The Minister's Black Veil Questions and Answers
by Nathaniel Hawthorne

The Minister's Black Veil book cover
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How can Hawthorne's "The Minister's Black Veil" be compared to the characteristics of the transcendentalists' time period?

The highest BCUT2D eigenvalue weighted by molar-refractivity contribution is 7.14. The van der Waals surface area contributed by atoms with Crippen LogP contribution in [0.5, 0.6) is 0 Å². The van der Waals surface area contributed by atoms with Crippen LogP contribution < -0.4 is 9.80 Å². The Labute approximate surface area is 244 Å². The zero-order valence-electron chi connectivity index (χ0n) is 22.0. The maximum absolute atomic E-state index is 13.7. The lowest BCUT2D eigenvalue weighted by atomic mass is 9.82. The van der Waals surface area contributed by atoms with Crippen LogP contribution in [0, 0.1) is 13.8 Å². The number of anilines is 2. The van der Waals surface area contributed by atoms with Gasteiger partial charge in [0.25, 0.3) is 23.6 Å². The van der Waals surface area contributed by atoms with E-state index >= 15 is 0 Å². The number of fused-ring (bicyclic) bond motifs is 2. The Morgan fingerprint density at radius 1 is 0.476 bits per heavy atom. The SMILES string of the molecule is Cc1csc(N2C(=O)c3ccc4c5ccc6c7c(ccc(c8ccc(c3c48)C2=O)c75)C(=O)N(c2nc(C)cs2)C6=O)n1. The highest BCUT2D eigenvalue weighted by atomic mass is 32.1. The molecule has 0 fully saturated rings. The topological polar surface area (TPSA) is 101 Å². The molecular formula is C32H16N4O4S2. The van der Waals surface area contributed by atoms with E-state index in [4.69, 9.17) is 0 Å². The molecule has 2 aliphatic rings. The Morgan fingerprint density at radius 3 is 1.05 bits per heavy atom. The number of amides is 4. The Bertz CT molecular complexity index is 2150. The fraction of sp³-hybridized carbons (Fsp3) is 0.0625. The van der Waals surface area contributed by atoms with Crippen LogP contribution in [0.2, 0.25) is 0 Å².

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This particular story can be more effectively contrasted than compared to the transcendentalist ways of thinking.  The transcendentalists believed in humanity's fundamental goodness, that each of us has a spark of the divine within us, and that each of us can grow our relationship with God ourselves, without a mediating figure such as a minister or priest.  Such optimism is decidedly absent from "The Minister's Black Veil."  Hawthorne was not a transcendentalist, and he typically seemed much more interested in exploring the darker aspects of human nature than the lighter ones, more interested in the effects of our sin than the possibility of our inherent divinity.  This story, like most of Hawthorne's works, focuses on our sinfulness and the rather pessimistic idea that our highest priority is actually hiding the truth of our sinfulness from the world.  And, when we hide in this way, we make ourselves essentially unknowable to those around us, even deluding ourselves about the way God views us and our sins, driving a wedge between the individual and God.

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